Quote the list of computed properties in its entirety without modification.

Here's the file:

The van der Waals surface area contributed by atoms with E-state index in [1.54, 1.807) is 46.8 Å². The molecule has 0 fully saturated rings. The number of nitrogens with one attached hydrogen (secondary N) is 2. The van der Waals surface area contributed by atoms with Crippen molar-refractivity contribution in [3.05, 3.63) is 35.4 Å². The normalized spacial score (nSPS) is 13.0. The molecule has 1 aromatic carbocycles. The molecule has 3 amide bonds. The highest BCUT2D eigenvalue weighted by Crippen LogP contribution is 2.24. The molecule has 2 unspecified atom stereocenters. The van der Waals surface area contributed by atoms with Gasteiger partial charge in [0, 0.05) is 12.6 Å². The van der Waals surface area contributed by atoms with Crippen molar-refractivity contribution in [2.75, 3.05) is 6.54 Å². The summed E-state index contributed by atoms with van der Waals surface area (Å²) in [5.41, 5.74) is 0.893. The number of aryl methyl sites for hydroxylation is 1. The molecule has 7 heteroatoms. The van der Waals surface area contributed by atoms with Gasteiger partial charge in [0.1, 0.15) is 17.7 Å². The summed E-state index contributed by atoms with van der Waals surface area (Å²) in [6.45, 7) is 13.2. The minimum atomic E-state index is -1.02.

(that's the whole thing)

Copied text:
The van der Waals surface area contributed by atoms with E-state index in [1.54, 1.807) is 46.8 Å². The molecule has 0 fully saturated rings. The number of nitrogens with one attached hydrogen (secondary N) is 2. The van der Waals surface area contributed by atoms with Crippen molar-refractivity contribution in [3.05, 3.63) is 35.4 Å². The normalized spacial score (nSPS) is 13.0. The molecule has 1 aromatic carbocycles. The molecule has 3 amide bonds. The highest BCUT2D eigenvalue weighted by Crippen LogP contribution is 2.24. The molecule has 2 unspecified atom stereocenters. The van der Waals surface area contributed by atoms with Gasteiger partial charge in [0, 0.05) is 12.6 Å². The van der Waals surface area contributed by atoms with Crippen molar-refractivity contribution in [2.75, 3.05) is 6.54 Å². The summed E-state index contributed by atoms with van der Waals surface area (Å²) in [5.41, 5.74) is 0.893. The number of aryl methyl sites for hydroxylation is 1. The molecule has 7 heteroatoms. The van der Waals surface area contributed by atoms with Gasteiger partial charge in [0.1, 0.15) is 17.7 Å². The summed E-state index contributed by atoms with van der Waals surface area (Å²) in [6.45, 7) is 13.2. The minimum atomic E-state index is -1.02.